Hundreds attended a memorial service Wednesday for a Waycross firefighter who died in the line of duty early Sunday morning. Sirens, bagpipes and bugle were part of the ceremony at Central Baptist Church.
Lt. Jeff Little, 50, was fighting a fire in a vacant house when the roof collapsed, according to investigators.
Little’s colleagues said he made a huge impact everywhere he worked. He earned the reputation as a mentor to many. The night he died, he was training a rookie firefighter as his engine company.
Two people have been arrested and booked in jail on charges of arson and murder. They are 17-year-old Zachery Thompson and 23-year-old Ronnie Cranford.
The two suspects lived just blocks from each other and investigators said it was a tip into the arson hotline that helped track them down.
Flags have been flying at half-staff in Waycross since Sunday, the day the city lost one of it’s bravest in Little.
"We often say you don't pick to be firefighter, it's something that you’re born to be, and Jeff Little was definitely born to be in public safety,” said Waycross Fire Chief David Eddins.?
Lt. Little was a paramedic and a hazardous materials teams specialist before becoming a firefighter. He loved training others and, ironically, was showing a rookie the ropes when the roof of the vacant home, that was on fire, collapsed on him. Family members said he was also trained in EMS and volunteered as a reserve police officer.
Little leaves behind a wife and a son.
“Hero. One word, hero. I did 20 years in the Navy, I've met a lot of heroes. I always have and always will continue to think of firemen, paramedics as first line heroes,” said Jeff’s brother, Andrew Little.
Little's two brothers are relieved to now know the two suspects have been caught. Although the two suspects didn't intentionally kill the lieutenant, under Georgia state law, if you commit a felony that results in a death, you're charged with murder.
“My thoughts don't really matter because in the end the law will get them. I'm sorry for them. I hate that their lives are over, but I didn't do it, they did it,” said Andrew Little.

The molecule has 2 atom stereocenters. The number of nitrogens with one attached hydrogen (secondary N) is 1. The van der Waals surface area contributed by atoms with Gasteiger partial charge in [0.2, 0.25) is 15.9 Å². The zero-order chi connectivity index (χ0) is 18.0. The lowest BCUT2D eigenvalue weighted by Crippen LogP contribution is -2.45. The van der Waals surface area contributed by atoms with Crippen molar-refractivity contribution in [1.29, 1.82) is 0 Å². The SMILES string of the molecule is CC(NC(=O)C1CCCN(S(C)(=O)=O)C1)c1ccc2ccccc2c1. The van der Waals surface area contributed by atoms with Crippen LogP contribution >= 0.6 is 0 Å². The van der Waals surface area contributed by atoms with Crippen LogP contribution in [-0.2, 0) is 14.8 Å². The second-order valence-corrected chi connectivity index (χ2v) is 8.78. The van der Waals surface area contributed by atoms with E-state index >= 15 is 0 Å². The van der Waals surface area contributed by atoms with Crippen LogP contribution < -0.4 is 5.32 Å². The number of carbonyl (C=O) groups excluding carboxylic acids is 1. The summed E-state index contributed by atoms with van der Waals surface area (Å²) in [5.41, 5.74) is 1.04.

Eddins described Jeff Little as a selfless person. He was with the department for 12 years. It's been an extremely difficult week for the department and as they prepared to attend his memorial service Wednesday afternoon, he prayed they would pull through together.
"There's not a book for a fire chief on how to deal with something like this, and a lot of times I'm taking my crew's lead on it if they want to talk or reminiscence, and that day will come, and we'll laugh about it, but that's another day,” Eddins said.
"Jeff did not meet a stranger," Andrew Little said. "If he would've walked out here talking to you all, all of you would've had a cup of coffee in your hand and you would have been cutting up with him."
Little was originally from Alabama, and that’s where he will be buried on Friday.
Family members said Alabama Crimson Tide football coach Nick Saban sent them a message expressing his condolences. Little was a big fan of the coach and the team.
Firefighters and police officers from all over joined his friends and family at the funeral. Some came from Alabama, others from Florida.
"Unforntately it's something we didn't want to see, but we're going to go up and let their family and their fire department know that we love them and the best thing we can do for them now is pray for them," said Cmdr. Jonathan Lamm, of Clay County (Fla.) Fire Rescue.